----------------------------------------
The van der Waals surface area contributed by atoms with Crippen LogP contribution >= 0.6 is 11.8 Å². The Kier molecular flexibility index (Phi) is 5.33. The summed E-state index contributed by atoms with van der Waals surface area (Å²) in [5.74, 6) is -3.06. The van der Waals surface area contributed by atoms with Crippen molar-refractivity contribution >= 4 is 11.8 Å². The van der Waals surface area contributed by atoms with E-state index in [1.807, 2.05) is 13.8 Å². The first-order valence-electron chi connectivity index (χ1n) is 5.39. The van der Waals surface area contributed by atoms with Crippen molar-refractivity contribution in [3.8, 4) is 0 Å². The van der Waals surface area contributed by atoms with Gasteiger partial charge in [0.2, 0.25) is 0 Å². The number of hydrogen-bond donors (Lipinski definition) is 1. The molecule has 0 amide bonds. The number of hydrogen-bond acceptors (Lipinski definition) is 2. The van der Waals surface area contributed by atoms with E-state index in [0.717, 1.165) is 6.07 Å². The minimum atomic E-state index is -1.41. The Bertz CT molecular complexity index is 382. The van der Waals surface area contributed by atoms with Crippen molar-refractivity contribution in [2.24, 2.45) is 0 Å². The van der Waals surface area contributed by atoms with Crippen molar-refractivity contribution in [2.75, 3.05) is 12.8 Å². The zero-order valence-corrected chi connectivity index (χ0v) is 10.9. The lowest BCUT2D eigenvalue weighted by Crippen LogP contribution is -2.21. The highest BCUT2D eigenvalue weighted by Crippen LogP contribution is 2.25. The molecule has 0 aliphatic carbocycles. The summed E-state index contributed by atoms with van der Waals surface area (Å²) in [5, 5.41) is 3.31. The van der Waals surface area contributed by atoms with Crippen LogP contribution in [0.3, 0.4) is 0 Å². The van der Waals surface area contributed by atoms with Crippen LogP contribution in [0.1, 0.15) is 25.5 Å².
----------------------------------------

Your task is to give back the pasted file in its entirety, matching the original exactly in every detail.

The van der Waals surface area contributed by atoms with Crippen LogP contribution >= 0.6 is 11.8 Å². The Kier molecular flexibility index (Phi) is 5.33. The summed E-state index contributed by atoms with van der Waals surface area (Å²) in [5.74, 6) is -3.06. The van der Waals surface area contributed by atoms with Crippen molar-refractivity contribution >= 4 is 11.8 Å². The van der Waals surface area contributed by atoms with E-state index in [1.807, 2.05) is 13.8 Å². The first-order valence-electron chi connectivity index (χ1n) is 5.39. The van der Waals surface area contributed by atoms with Crippen molar-refractivity contribution in [3.8, 4) is 0 Å². The van der Waals surface area contributed by atoms with Gasteiger partial charge in [0.2, 0.25) is 0 Å². The number of hydrogen-bond donors (Lipinski definition) is 1. The molecule has 0 amide bonds. The number of hydrogen-bond acceptors (Lipinski definition) is 2. The van der Waals surface area contributed by atoms with E-state index in [0.717, 1.165) is 6.07 Å². The minimum atomic E-state index is -1.41. The Bertz CT molecular complexity index is 382. The van der Waals surface area contributed by atoms with Crippen molar-refractivity contribution in [2.24, 2.45) is 0 Å². The van der Waals surface area contributed by atoms with Crippen molar-refractivity contribution in [2.75, 3.05) is 12.8 Å². The zero-order valence-corrected chi connectivity index (χ0v) is 10.9. The lowest BCUT2D eigenvalue weighted by Crippen LogP contribution is -2.21. The highest BCUT2D eigenvalue weighted by Crippen LogP contribution is 2.25. The molecule has 0 aliphatic carbocycles. The summed E-state index contributed by atoms with van der Waals surface area (Å²) in [5, 5.41) is 3.31. The van der Waals surface area contributed by atoms with Crippen LogP contribution in [0.3, 0.4) is 0 Å². The van der Waals surface area contributed by atoms with Crippen LogP contribution in [0.1, 0.15) is 25.5 Å².